Ontario's 'right to disconnect': everything HR needs to know

It's a simple rule in theory, but much more difficult to enforce in practice

Ontario's 'right to disconnect': everything HR needs to know

As of June 2nd 2022, employers across Canada were forced to grapple with the somewhat confusing ‘right to disconnect’ law. Namely, all employers with over 25 workers on their books need to have a policy delineating how and when employees can and cannot be contacted – with leaders being urged not to reach out to staff after their working day is done.

“According to the ESA, the right-to-disconnect means not engaging in work-related communications, including emails, telephone calls, video calls or sending or reviewing other messages, to be free from the performance of work,” Patrick Stepanian, legal manage at Peninsula, told HRD.

Who does the law apply to?

The rule applies to anyone who identifies as an employee – that includes; trainees, officers of a corporation, remote workers, hybrid employees, employees on strike and those who’ve been laid off but not terminated.

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Sounds simple, right? Well, not really. The issue many employers are having with the new law lies in its vagueness. The blanket ‘one size fits all’ approach to disconnecting simply doesn’t apply to a lot of industries, roles or positions in the company.

“The policy has to apply to all employees, but it does not have to set the same rules for all employees,” added Mike MacLellan, partner at CCPartners in Brampton, Ontario. “A customer service representative at a retail store and the manager would be bound to the same policy. The manager, however, will likely have different responsibilities where disconnecting from work is not possible or practical.”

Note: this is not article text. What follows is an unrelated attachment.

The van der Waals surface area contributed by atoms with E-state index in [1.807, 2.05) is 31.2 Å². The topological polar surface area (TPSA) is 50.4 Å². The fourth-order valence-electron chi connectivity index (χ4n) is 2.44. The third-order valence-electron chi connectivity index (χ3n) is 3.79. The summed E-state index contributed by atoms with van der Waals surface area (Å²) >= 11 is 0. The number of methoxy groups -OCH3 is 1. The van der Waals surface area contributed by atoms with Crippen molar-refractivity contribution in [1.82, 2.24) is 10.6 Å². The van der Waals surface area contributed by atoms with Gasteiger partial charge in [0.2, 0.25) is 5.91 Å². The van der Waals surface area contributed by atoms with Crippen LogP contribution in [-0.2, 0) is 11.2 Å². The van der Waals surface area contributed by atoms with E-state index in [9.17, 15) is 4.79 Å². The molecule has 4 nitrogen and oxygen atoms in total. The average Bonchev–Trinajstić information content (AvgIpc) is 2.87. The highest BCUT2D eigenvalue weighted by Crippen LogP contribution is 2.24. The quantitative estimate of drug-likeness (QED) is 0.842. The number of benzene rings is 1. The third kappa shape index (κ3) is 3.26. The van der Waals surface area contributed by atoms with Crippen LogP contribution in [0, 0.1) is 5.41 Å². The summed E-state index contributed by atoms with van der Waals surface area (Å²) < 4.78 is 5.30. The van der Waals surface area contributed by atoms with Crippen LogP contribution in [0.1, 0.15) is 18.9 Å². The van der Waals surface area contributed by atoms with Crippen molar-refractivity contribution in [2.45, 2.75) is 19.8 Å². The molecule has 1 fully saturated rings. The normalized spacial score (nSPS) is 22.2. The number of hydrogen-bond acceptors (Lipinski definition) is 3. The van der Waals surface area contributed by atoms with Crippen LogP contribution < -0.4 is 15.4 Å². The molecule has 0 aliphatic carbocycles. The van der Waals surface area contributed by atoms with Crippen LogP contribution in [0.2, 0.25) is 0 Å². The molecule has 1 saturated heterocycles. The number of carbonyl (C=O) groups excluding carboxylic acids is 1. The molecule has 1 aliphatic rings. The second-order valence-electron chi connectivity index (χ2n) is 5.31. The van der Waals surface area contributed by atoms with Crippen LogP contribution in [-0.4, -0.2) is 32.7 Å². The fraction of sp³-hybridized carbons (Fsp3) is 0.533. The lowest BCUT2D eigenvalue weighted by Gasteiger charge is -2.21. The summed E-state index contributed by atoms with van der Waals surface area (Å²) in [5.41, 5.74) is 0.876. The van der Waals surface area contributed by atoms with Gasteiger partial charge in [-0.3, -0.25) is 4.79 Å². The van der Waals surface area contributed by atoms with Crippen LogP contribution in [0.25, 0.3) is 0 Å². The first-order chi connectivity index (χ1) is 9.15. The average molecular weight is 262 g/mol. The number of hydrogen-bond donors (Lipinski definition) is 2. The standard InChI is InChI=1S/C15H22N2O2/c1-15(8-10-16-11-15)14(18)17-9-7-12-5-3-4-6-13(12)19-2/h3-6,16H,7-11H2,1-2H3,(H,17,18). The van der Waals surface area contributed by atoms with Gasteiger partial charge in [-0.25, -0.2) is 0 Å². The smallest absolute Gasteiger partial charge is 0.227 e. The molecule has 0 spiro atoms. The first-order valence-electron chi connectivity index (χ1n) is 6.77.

So, what does the policy have to include?

“There are two main requirements employers must include: the date the policy was prepared and the date any changes were made,” Stepanian continued. “The ESA does not specify the information employers must include as it is the employer who determines the content of the policy itself. An example of what an employer can include in the policy can be expectations they have for employees to respond to any work-related emails or calls after work hours.”

What’s actually changing?

The confusion centres around the lack of perceived real change. The law only requires employers to put in writing what the actual disconnect rules are – and they really don’t have to be anything bigger than what’s in the Working for Workers Act.

“The easiest route for employers to take would be to say that employees don't have to engage in work related communications during their daily meal periods, or beyond their daily and weekly maximum hours of work allowed by the Act,” said MacLellan. “That’s the bare minimum. But realistically, employers will tailor the policies to their own individual business needs and to reflect the type of work environment they want to foster. For instance, I expect employers who are trying to espouse the good values of work life balance saying that after a certain time of the day, employees don't need to check their emails, if that is practical. Or, they may say that employees do need to check emails, but don’t need to respond to anything that isn't urgent.”

How should HR roll out the policy?

As with all new initiatives, it’s up to HR to inform employees of any impending changes. With the ‘right to disconnect’ law, HR should be encouraging employees to take charge themselves. Turn off your phones, mute your emails, place an out of office on your laptops – make it clear that you don’t want to be disturbed after your working day is done. A lot of this rule depends on the good faith of an employer – remember, there’s no detailed guidelines of what the policy should include – simply that there should be a policy. Therefore, it’s up to employers what they put in place. If you don’t feel as if it’s possible to have a total right to disconnect, then this needs to be reflected in your statement.

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As of yet, we’ve not seen any repercussions of violations of this law – however, it’s likely that if an employee was punished for not responding to an email outside of their working hours then they could take this complaint to the Ministry of Labour. For HR, it’s about being clear and specific in what your policy dictates – and ensuring that all employees are aware of their responsibilities to it.


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